Insane.

    • Good says:

      Wow… You go from dirty cops (and po-lice tend to be more conservative-leaning politically, no?) to the Obaminator… Can we finally admit that there are s#!theels on the Left and the Right?

  16. Lou Minatti says:

    This is Barack Obama’s America. Quit complaining, shut up and pay your taxes, forfeitures, fees and fines. There are starving government retirees in places like CA that are struggling to get by on their tiny 6-figure pensions.

    • The Aberrant says:

      Because money seized by a TN highway trooper and okayed by a state judge is going to pay CA retiree payrolls…

      You have no idea how state/federalism works do you?

  17. Koota says:

    Somebody should let that cop know that neck tatoos are commonly associated with felons and he may need to investigate himself from criminal behavior.

    • Jasontheodd says:

      I associate it with ugly, until I really paid attention to it I thought it was a but crawling out of his collar.

  18. rabid monkey says:

    This person who got pulled over and his cash taken did two things wrong. First he didn’t have to have to answer the cop’s question at all of how much cash he had with him. Secondly he should not have given the cop permission to search his vehicle when the cop asked if he could. Cops are not there to be your friendly neighbor. The only thing that should have happened on this stop is the cop writing the guy a speeding ticket.

  19. hannibal says:

    If this isn’t a civil and criminal lawsuit ready to happen I don’t know what is.
    This guy is an idiot, he don’t even know his rights!
    The cops out there are out for the money which is unconstitutional against his fourth and fifth amendment rights. The driver had a right not to incriminate his self (take the fifth). So when asked by the cop if you have any large amount of money, the response would of been, do you?
    If pressed by the cop, let him know I don’t have to answer any of your questions.
    He was unlawfully detained, unlawfully searched and he property was unlawfully seized. I’m smell at least 50 thousand dollars lawsuit easy….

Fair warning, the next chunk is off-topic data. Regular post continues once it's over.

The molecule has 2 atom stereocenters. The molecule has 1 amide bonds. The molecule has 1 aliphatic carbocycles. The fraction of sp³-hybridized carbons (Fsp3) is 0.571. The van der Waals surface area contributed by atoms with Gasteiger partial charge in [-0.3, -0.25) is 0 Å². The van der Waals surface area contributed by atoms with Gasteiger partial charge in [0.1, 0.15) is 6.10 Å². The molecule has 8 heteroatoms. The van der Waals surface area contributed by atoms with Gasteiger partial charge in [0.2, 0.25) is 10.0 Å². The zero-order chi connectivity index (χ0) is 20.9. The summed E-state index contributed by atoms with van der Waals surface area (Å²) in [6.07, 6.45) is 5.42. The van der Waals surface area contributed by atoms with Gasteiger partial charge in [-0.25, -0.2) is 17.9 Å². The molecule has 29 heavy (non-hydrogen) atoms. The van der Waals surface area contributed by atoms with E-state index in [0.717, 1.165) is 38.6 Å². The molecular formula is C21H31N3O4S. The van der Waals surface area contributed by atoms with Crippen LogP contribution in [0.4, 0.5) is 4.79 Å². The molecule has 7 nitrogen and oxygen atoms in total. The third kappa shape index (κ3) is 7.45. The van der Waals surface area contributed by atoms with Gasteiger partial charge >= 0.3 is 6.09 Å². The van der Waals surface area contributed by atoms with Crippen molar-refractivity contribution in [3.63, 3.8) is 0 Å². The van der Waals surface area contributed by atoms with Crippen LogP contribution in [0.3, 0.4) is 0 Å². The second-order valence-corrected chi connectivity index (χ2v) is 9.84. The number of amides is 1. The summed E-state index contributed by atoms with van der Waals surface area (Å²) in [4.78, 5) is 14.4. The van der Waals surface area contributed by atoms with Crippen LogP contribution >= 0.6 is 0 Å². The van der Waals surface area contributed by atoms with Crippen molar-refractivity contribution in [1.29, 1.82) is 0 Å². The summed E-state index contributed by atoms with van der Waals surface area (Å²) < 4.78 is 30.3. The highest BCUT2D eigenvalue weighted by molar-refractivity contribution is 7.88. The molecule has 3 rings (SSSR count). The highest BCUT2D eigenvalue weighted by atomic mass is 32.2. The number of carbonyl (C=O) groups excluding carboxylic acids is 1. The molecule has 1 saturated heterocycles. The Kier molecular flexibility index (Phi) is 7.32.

The cop had no probable cause to even ask if he had money.
    However since the driver gave his consent to the cop, he in effect has waived his constitutional rights on the spot.
    What a complete Bozo!
    Well I’m not doing anything wrong, I don’t have nothing to hide.
    WTF?

    • John E. Quantum says:

      When the officer asked him if he had a large amount of cash, the correct response is “Now officer, you’re not asking for a bribe, are you?”

  20. Uncle Patso says:

    This has been going on since well before Obama’s election to the presidency, even before 9/11, I think. Courts have even signed off on the legality of it.

    The only amendment still in force, as far as I can tell, is the 4th — no troops quartered in people’s homes in peacetime. So far.

    • The Aberrant says:

      *Cough*
      That’s the third amendment.

      (Ironically, the 4th amendment protects against unreasonable searches and seizures, like this one.)

  21. Rob Share says:

    No John, it’s not hilarious, it’s disgusting.

  22. Leonard says:

    I know longer feel sorry when I hear news that a cop has been shot and killed and I have grown to loath law enforcement. This is a police state or country whichever you prefer and just like Nazi Germany the people did nothing until it was to late.

  23. ugly, constipated, and mean says:

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    Mods awake!!!!!!!!!

  25. You didn’t get the grass stain on your knees from praying.